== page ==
Figure 9. Inhibition of NETosis stimulation of dHL-60 cells by diphenylene iodonium (DPI). Differentiated HL-60 cells were pretreated with DPI at various concentrations prior to stimulating cells by the addition of 100 nM PMA, 25 µM A 23187, or 25 µM Nigericin in the presence of Nuclear Green stain. The integral (AUC) of the kinetic plots for total area of fluorescence for each well were calculated by Agilent BioTek Gen5 analysis software. The data was expressed as the % total AUC of untreated positive control and plotted as a function of DPI concentration. Each data point represents the mean of 8 determinations.
Several compounds were tested for their ability to inhibit the effects of PMA in regards to NETosis. As shown in Figure 10, DPI is significantly more potent and effective than the PKC inhibitor Go 6976 at negating the NETosis produced by PMA. The EC50 of Go 6976 is approximately 20-fold higher concentration than that observed with DPI. In addition, the effective inhibition was about half that observed with DPI. Nocodazole, which interferes with microtubule polymerization and a known cell cycle inhibitor was ineffective at preventing NETosis (Figure 9).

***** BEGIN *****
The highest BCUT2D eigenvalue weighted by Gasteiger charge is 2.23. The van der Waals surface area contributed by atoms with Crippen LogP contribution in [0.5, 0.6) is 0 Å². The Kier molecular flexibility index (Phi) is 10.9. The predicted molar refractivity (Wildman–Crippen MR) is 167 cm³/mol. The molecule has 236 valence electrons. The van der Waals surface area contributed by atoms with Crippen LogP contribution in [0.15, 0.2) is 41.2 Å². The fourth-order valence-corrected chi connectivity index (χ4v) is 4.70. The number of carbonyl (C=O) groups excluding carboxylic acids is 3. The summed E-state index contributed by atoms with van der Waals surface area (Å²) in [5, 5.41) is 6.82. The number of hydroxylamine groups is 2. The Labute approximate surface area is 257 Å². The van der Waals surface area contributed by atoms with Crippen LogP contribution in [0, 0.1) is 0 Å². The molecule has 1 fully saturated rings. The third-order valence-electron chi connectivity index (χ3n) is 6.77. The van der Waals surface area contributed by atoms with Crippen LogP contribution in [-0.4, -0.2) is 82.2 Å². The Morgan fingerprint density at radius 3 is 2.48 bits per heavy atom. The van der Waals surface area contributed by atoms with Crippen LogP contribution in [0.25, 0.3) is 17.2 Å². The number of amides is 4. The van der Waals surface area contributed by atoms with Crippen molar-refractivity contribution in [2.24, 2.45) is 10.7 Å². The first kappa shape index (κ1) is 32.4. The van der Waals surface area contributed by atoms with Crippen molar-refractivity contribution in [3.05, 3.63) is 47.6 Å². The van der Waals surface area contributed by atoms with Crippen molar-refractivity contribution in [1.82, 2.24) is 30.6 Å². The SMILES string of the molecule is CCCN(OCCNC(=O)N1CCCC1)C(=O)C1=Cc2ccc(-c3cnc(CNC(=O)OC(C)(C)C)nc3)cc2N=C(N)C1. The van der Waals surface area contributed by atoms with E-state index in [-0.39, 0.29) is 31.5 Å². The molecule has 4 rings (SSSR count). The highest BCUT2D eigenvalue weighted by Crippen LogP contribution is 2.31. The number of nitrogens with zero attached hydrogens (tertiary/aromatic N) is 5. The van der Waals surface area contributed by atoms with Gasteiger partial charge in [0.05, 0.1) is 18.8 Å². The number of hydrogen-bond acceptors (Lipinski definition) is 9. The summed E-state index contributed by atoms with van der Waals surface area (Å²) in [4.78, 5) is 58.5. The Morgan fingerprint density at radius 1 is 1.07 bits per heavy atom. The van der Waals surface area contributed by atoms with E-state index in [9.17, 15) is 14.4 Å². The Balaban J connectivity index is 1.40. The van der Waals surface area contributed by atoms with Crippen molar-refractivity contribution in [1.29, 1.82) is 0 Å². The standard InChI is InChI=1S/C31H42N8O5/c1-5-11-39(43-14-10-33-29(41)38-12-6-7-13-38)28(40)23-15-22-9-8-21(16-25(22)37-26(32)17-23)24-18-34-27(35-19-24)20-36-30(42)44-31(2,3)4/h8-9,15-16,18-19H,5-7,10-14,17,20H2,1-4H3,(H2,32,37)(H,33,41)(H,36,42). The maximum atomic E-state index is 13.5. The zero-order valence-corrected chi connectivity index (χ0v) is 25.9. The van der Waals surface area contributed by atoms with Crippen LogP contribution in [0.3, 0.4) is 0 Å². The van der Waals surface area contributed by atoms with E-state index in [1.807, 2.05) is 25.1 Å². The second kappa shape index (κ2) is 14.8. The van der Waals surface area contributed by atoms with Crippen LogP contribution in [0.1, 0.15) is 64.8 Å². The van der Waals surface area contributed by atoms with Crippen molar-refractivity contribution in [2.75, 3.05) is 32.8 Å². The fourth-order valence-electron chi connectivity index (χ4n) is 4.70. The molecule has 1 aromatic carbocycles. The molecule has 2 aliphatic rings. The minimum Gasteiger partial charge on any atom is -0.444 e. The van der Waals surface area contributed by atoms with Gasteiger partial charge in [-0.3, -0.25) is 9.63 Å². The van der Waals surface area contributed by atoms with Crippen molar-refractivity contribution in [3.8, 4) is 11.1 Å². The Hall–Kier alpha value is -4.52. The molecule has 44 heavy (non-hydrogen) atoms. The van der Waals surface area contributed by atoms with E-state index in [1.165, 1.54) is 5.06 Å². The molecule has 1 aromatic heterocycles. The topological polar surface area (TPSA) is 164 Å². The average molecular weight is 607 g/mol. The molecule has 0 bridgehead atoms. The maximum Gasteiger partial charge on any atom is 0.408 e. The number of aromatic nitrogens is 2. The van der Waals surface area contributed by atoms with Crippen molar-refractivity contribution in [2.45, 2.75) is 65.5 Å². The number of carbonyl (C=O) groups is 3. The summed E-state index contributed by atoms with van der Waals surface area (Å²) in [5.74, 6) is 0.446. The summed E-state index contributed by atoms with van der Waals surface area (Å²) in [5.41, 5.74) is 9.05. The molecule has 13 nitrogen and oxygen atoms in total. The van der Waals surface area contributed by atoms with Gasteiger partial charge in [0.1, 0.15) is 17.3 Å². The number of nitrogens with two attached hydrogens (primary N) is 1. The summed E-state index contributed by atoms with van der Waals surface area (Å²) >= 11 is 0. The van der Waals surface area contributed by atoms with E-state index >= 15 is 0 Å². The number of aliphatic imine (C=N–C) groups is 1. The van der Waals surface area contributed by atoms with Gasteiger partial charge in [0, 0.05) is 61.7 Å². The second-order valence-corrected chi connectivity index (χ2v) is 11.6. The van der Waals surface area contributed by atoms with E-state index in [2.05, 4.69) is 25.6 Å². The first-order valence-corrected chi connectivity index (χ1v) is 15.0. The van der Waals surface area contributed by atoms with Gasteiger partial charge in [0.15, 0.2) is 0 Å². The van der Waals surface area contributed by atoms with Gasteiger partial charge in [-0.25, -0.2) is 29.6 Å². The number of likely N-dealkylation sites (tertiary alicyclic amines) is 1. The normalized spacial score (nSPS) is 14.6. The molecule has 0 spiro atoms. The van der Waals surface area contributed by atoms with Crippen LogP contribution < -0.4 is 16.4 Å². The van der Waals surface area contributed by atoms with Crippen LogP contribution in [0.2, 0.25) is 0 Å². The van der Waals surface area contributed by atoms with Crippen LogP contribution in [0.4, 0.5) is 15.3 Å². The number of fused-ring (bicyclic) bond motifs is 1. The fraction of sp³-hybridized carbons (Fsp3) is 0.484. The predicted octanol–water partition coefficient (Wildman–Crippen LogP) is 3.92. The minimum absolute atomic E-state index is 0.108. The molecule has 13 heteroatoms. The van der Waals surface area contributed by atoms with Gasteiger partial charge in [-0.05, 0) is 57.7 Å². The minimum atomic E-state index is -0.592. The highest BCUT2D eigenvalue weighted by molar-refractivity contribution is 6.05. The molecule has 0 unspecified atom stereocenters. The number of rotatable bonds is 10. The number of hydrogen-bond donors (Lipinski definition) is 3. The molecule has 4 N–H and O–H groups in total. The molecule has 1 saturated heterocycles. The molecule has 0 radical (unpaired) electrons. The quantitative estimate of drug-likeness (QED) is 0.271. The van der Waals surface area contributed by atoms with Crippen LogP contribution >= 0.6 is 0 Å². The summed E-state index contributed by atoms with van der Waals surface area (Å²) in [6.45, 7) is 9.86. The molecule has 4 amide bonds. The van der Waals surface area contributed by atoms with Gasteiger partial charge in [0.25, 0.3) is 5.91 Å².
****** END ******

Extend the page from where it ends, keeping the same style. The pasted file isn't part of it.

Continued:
Figure 10. Effect of cellular inhibitors on PMA stimulation of dHL-60 cells. Differentiated HL-60 cells were pretreated with either DPI, Go 6976, or Nocodazole at various concentrations prior to stimulating cells by the addition of 100 nM PMA in the presence of Nuclear Green stain. The integral (AUC) of the kinetic plots for the total area of fluorescence for each well were calculated. Data was expressed as the % total AUC of untreated positive control and plotted as a function of inhibitor concentration. Each data point represents the mean of 8 determinations.
The effectiveness of the NOX inhibitor DPI at inhibiting PMA induced NETosis led us to test the efficacy of other known NOX inhibitors. Of the inhibitors tested, DPI had the greatest potency (Figure 11). Interestingly, nonspecific NOX inhibitors such as DPI, Apocynin, and VAS 2870 all had some degree of efficacy, while NOX 1 specific inhibitors had little effect (Figure 10).